Vernon adventurer takes two-wheels through Tibet

Two months ago, James Leigh drove a Royal Enfield 500 classic motorcycle up the eastern coast of Vietnam and into China — a trip most would have deemed a death ride.

Ultimately, Leigh said it’s not death he’s afraid of, it’s mediocrity.

Having led a successful career as a U.S. security consultant, he was part of the U.S. Justice Department and the Immigration and Naturalization Service unit who executed a successful undercover operation in China. He’s also worked in several war zones including Afghanistan, partook in a house-to-house clearing in Bagdad, jumped from a plane in Kuwait but missed his landing zone and was stranded alone in the desert for two days.

Oh, and he was also sent to Mount Everest four times looking for North Korean Scud missiles being shipped over the Himalayas. As if that weren’t enough, he was even imprisoned in North Korea last year. Adventure is his way of life.

Related: Okanagan adventurer takes two wheels through Vietnam, China

Related: Local confined in North Korea

Though his home base is Vernon, there aren’t too many countries he hasn’t visited, not much he hasn’t seen. But, he said, this most recent ride through China and Tibet may have been the most jarring; almost ironic.

Starting where he finished his last trip, he began his newest adventure in Kunming — the capital and largest city of Yunnan province in southwest China — and made his way north towards Tibet.

(Video contributed)

“The route was very different than my first one because there were lots of winding roads and there were lots of times that in two hours I’d only make it about 50 km. I could have used a more powerful bike this time.”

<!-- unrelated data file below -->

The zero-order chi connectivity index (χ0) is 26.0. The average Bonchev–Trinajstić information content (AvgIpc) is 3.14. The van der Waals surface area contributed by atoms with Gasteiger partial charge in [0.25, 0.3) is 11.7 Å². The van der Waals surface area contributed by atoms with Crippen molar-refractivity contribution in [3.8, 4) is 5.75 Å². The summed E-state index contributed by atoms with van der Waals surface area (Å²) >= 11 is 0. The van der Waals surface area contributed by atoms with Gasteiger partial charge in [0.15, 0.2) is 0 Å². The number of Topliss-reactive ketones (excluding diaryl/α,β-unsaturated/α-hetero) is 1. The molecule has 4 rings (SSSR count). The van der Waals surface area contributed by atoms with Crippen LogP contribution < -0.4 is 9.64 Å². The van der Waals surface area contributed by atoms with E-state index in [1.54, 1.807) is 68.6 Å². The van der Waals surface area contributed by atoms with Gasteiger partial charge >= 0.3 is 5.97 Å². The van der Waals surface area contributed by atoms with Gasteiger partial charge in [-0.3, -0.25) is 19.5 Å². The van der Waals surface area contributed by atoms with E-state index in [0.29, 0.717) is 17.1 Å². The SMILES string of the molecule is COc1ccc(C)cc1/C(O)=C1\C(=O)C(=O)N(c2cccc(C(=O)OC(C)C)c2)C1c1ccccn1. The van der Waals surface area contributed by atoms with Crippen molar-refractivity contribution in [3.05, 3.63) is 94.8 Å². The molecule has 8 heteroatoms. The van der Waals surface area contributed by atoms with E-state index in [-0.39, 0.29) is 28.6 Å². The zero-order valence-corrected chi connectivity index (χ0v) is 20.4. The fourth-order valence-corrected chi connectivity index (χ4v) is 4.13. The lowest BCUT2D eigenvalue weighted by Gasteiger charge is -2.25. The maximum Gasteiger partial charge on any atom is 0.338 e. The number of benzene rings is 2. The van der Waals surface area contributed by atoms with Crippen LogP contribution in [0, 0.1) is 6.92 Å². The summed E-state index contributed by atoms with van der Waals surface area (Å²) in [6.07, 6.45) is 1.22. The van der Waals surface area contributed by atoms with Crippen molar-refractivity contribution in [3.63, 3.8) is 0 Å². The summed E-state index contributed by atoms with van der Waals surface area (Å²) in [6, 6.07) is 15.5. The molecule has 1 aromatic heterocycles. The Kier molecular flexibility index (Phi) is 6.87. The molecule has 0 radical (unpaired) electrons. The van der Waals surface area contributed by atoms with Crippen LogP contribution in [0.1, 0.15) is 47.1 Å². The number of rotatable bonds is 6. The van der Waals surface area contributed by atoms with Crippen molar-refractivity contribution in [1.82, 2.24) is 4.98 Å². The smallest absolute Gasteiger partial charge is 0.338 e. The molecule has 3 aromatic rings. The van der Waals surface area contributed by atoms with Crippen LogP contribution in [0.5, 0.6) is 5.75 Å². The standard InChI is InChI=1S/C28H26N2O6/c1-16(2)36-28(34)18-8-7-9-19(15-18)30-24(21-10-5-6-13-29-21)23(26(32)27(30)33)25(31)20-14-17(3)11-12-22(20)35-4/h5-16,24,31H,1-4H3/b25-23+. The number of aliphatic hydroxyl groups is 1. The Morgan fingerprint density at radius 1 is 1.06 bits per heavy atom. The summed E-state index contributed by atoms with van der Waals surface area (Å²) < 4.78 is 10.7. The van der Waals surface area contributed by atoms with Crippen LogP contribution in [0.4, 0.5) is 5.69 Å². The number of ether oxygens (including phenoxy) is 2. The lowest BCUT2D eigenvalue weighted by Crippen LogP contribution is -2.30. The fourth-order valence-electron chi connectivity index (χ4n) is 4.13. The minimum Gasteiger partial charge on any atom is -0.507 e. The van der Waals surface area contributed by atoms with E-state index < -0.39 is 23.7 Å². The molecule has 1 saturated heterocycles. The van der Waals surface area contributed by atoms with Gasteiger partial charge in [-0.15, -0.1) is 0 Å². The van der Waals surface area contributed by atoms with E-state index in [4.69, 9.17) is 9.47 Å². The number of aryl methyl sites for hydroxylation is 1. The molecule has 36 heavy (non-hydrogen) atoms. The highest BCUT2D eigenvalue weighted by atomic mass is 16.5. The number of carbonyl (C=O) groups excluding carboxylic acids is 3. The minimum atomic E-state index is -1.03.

Because the road was so desolate, he had to bring tools so he could fix his tires and brakes when necessary. The further away from the city he got, the fewer people were on the roads, but that didn’t make it any safer — or less intense.

“They all drive just as crazy. There are times when you’re on the road where there’s sheep and goats and cows and buses crowded with people and you’re trying to drive through all of that on the side of a mountain. So it was often pretty dangerous and it was really slow at times but really tough on the bike.”

He said that the closer he got to Tibet, the more the Buddhist culture presented. The more rugged and nomadic the people were, the less stressed they seemed. He said that while driving through the Himalayas, he was often inspired to stop and hike. Though there was no road, he said that when he climbed far enough, he’d often come across a remote village.

“They have no road to their villages because they live in really remote areas of the Tibetan part of the Himalayas. Although they’re pretty stone-age, the people are pretty nice,” Leigh said. “It’s like you’re Indiana Jones and you’re riding a motorcycle and the further you get into the trip, the further back in time you go.”

He said what made this trip so interesting was the contradiction between China and Tibet. China is caught up in the rat race, each generation wanting more for their children — more money, more success. There’s a strong focus on advancement. He said that the closer he travelled toward Tibet, the more content people seem to be. He wondered if it is the lack of technology that allows them a better sense of inner peace.

“I’m not a religious guy, but you can honestly feel how peaceful the Tibetan people are. One thing I’ve learned is that there are two types of people: those who are at peace with themselves and those who aren’t. You go into that region and you can see that they are happy to have their tent and their fire. They’re content with their life. So it’s interesting because you’re not just moving environmentally or geographically, you’re also moving culturally — from the hustle and bustle of China and these huge cities and you’re slowly going towards this peaceful Tibetan, Buddhist environment. It’s very weird because the distance compared to the change is insane.”